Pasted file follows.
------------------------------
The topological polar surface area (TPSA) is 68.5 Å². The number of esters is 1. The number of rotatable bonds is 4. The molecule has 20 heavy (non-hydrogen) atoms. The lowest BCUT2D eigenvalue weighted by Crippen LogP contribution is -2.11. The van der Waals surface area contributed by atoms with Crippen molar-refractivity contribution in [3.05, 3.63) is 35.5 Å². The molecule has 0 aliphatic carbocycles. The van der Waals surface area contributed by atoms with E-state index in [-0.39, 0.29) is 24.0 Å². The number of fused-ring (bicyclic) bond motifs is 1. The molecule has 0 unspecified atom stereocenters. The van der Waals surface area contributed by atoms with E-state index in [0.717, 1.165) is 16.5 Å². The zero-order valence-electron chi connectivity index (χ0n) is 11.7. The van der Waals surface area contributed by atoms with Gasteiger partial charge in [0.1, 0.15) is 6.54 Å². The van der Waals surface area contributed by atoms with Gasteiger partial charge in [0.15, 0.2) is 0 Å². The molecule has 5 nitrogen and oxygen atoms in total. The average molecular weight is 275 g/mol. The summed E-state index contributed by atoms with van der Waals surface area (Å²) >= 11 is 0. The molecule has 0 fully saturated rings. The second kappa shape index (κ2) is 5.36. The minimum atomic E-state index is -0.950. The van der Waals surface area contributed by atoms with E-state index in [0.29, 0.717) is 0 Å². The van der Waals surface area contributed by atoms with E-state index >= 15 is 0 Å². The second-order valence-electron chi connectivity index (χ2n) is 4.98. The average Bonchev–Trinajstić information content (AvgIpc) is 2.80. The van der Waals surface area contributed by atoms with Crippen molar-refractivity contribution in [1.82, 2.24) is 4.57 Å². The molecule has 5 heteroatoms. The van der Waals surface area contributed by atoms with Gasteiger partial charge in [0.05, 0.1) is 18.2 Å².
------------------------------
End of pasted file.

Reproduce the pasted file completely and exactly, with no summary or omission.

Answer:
The topological polar surface area (TPSA) is 68.5 Å². The number of esters is 1. The number of rotatable bonds is 4. The molecule has 20 heavy (non-hydrogen) atoms. The lowest BCUT2D eigenvalue weighted by Crippen LogP contribution is -2.11. The van der Waals surface area contributed by atoms with Crippen molar-refractivity contribution in [3.05, 3.63) is 35.5 Å². The molecule has 0 aliphatic carbocycles. The van der Waals surface area contributed by atoms with E-state index in [-0.39, 0.29) is 24.0 Å². The number of fused-ring (bicyclic) bond motifs is 1. The molecule has 0 unspecified atom stereocenters. The van der Waals surface area contributed by atoms with E-state index in [0.717, 1.165) is 16.5 Å². The zero-order valence-electron chi connectivity index (χ0n) is 11.7. The van der Waals surface area contributed by atoms with Gasteiger partial charge in [0.1, 0.15) is 6.54 Å². The van der Waals surface area contributed by atoms with Gasteiger partial charge in [0.15, 0.2) is 0 Å². The molecule has 5 nitrogen and oxygen atoms in total. The average molecular weight is 275 g/mol. The summed E-state index contributed by atoms with van der Waals surface area (Å²) >= 11 is 0. The molecule has 0 fully saturated rings. The second kappa shape index (κ2) is 5.36. The minimum atomic E-state index is -0.950. The van der Waals surface area contributed by atoms with E-state index in [0.29, 0.717) is 0 Å². The van der Waals surface area contributed by atoms with E-state index >= 15 is 0 Å². The second-order valence-electron chi connectivity index (χ2n) is 4.98. The average Bonchev–Trinajstić information content (AvgIpc) is 2.80. The van der Waals surface area contributed by atoms with Crippen molar-refractivity contribution in [1.82, 2.24) is 4.57 Å². The molecule has 5 heteroatoms. The van der Waals surface area contributed by atoms with Gasteiger partial charge in [0.05, 0.1) is 18.2 Å².